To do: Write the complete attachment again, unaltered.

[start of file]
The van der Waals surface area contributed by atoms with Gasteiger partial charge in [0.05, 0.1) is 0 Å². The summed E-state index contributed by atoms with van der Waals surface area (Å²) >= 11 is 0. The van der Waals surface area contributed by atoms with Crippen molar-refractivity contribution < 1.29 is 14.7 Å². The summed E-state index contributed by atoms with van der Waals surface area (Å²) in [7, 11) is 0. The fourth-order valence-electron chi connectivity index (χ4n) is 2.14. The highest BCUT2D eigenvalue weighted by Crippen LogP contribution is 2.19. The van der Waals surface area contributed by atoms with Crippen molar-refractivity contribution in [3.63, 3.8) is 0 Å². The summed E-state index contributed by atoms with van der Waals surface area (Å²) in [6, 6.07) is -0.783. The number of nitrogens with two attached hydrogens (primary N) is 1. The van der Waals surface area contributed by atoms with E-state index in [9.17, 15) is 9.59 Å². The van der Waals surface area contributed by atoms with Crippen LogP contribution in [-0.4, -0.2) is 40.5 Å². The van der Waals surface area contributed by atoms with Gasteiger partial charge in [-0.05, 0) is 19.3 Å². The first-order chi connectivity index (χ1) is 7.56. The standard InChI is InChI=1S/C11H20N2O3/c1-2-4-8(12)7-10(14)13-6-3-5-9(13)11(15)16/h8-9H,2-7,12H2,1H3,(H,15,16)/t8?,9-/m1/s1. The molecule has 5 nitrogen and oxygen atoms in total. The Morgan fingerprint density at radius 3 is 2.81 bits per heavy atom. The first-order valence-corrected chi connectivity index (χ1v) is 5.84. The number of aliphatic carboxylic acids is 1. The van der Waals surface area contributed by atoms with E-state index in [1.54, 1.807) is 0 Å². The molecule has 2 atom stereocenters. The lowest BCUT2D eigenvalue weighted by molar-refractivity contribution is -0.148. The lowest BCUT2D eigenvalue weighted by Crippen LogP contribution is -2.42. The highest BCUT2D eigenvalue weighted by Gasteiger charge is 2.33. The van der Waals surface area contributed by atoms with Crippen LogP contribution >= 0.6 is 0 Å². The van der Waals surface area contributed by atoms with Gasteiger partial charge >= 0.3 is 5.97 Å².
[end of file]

The van der Waals surface area contributed by atoms with Gasteiger partial charge in [0.05, 0.1) is 0 Å². The summed E-state index contributed by atoms with van der Waals surface area (Å²) >= 11 is 0. The van der Waals surface area contributed by atoms with Crippen molar-refractivity contribution < 1.29 is 14.7 Å². The summed E-state index contributed by atoms with van der Waals surface area (Å²) in [7, 11) is 0. The fourth-order valence-electron chi connectivity index (χ4n) is 2.14. The highest BCUT2D eigenvalue weighted by Crippen LogP contribution is 2.19. The van der Waals surface area contributed by atoms with Crippen molar-refractivity contribution in [3.63, 3.8) is 0 Å². The summed E-state index contributed by atoms with van der Waals surface area (Å²) in [6, 6.07) is -0.783. The number of nitrogens with two attached hydrogens (primary N) is 1. The van der Waals surface area contributed by atoms with E-state index in [9.17, 15) is 9.59 Å². The van der Waals surface area contributed by atoms with Crippen LogP contribution in [-0.4, -0.2) is 40.5 Å². The van der Waals surface area contributed by atoms with Gasteiger partial charge in [-0.05, 0) is 19.3 Å². The first-order chi connectivity index (χ1) is 7.56. The standard InChI is InChI=1S/C11H20N2O3/c1-2-4-8(12)7-10(14)13-6-3-5-9(13)11(15)16/h8-9H,2-7,12H2,1H3,(H,15,16)/t8?,9-/m1/s1. The molecule has 5 nitrogen and oxygen atoms in total. The Morgan fingerprint density at radius 3 is 2.81 bits per heavy atom. The first-order valence-corrected chi connectivity index (χ1v) is 5.84. The number of aliphatic carboxylic acids is 1. The van der Waals surface area contributed by atoms with E-state index in [1.54, 1.807) is 0 Å². The molecule has 2 atom stereocenters. The lowest BCUT2D eigenvalue weighted by molar-refractivity contribution is -0.148. The lowest BCUT2D eigenvalue weighted by Crippen LogP contribution is -2.42. The highest BCUT2D eigenvalue weighted by Gasteiger charge is 2.33. The van der Waals surface area contributed by atoms with Crippen LogP contribution >= 0.6 is 0 Å². The van der Waals surface area contributed by atoms with Gasteiger partial charge >= 0.3 is 5.97 Å².